Over a roughly eight-minute stretch of the second half, Curry scored 14 of Duke's 20 points to finally tie the game for the first time at 54-54 with 9:45 left. His hot streak included a pair of three-pointers and culminated with consecutive baseline jumpers -- the second after a nifty pump fake -- to elevate the Cameron decibel level from thunderous to earsplitting.
"It was fun," said Stephen's little bro. "I was on a roll. Teammates were getting the ball to me, plays were being called for me. I got into a good rhythm."
It's taken more than two months for the Liberty transfer to find that rhythm. On a team with two senior alpha dogs, Smith and Kyle Singler, and a freshman phenom, Kyrie Irving, who initially dictated the team's offense before his December foot injury, Curry had just one double-digit scoring night in his first six ACC contests. He exploded for 20 points against Boston College on Jan. 27, then vanished against St. John's and Maryland. Against NC State, he scored 13 points on 3-of-5 three-pointers but few could have seen a night like this coming.
"At times during the season I do stand around and watch Nolan and Kyle," said Curry. "But coming into tonight, I knew I had to be another punch out there for us. Nolan and I got going in the second half."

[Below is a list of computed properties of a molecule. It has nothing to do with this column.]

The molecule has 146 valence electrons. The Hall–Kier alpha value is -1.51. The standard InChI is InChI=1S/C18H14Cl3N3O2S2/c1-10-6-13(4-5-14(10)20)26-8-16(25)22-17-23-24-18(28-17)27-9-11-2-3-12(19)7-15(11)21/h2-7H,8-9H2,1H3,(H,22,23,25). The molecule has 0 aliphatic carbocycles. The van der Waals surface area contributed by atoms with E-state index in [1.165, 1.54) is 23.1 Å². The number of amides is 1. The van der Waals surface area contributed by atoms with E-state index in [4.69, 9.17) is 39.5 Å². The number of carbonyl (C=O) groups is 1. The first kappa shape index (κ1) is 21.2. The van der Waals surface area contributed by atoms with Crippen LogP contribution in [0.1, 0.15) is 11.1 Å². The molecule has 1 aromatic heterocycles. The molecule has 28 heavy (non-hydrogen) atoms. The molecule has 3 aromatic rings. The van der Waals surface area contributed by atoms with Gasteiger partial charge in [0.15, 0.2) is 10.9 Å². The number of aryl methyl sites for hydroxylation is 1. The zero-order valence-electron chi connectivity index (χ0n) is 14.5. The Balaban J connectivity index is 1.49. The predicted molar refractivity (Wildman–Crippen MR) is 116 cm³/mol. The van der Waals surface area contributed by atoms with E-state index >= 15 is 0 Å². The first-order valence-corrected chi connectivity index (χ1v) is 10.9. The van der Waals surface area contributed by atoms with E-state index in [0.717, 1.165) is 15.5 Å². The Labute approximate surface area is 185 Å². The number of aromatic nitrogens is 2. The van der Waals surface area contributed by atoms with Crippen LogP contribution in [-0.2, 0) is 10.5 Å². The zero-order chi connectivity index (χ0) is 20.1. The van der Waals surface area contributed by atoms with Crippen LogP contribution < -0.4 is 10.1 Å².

Duke needed Curry's big night because Singler, for the second time in four games, struggled mightily with his shot. UNC freshman star Harrison Barnes harassed him into a 3-of-17 shooting night, including just 1-of-6 from three. But Singler was equally effective bottling up Barnes, who came in averaging 22.7 points over his last three games. On Wednesday, he scored just nine.
By getting out on the wing and helping lock down UNC's perimeter shooters (the Tar Heels went 0-of-6 from three in the second half), Duke was also able to get a handle on sparkplug Marshall.
"We were able to make Marshall more a shooter than a passer," said Krzyzewski.
Toward the end of his postgame news conference, Krzyzewski was asked what the thrilling game meant for the ACC. The league has been much criticized this season, punctured by perceived mediocrity throughout its ranks. Entering Wednesday, Duke and UNC were the league's only teams ranked in the RPI Top 40.
Krzyzewski, understandably, defended the league, calling it "better than advertised," and singing the praises of both his team and the Tar Heels.
"The team we played tonight can play with anybody, and we're getting to the point where we might be able to play with anybody," he said. "Going forward, both teams will have a chance to cause trouble for some people."
It remains to be seen whether Duke's emotional second half Wednesday will serve as a sparkplug. Right now, the Blue Devils remain very much a work in progress. They need Singler to hit outside shots more consistently. They need Curry to be as aggressive as he was Wednesday. They need their big men to be ... well, bigger. If they runs into a more mature version of St. John's and North Carolina come March -- a team full of length and athleticism -- it could be in trouble.
But it still has Smith. The national player of the year contender and his teammates proved a lot of us wrong in last year's NCAA tournament, and he sure looks like a guy who wants to do it again.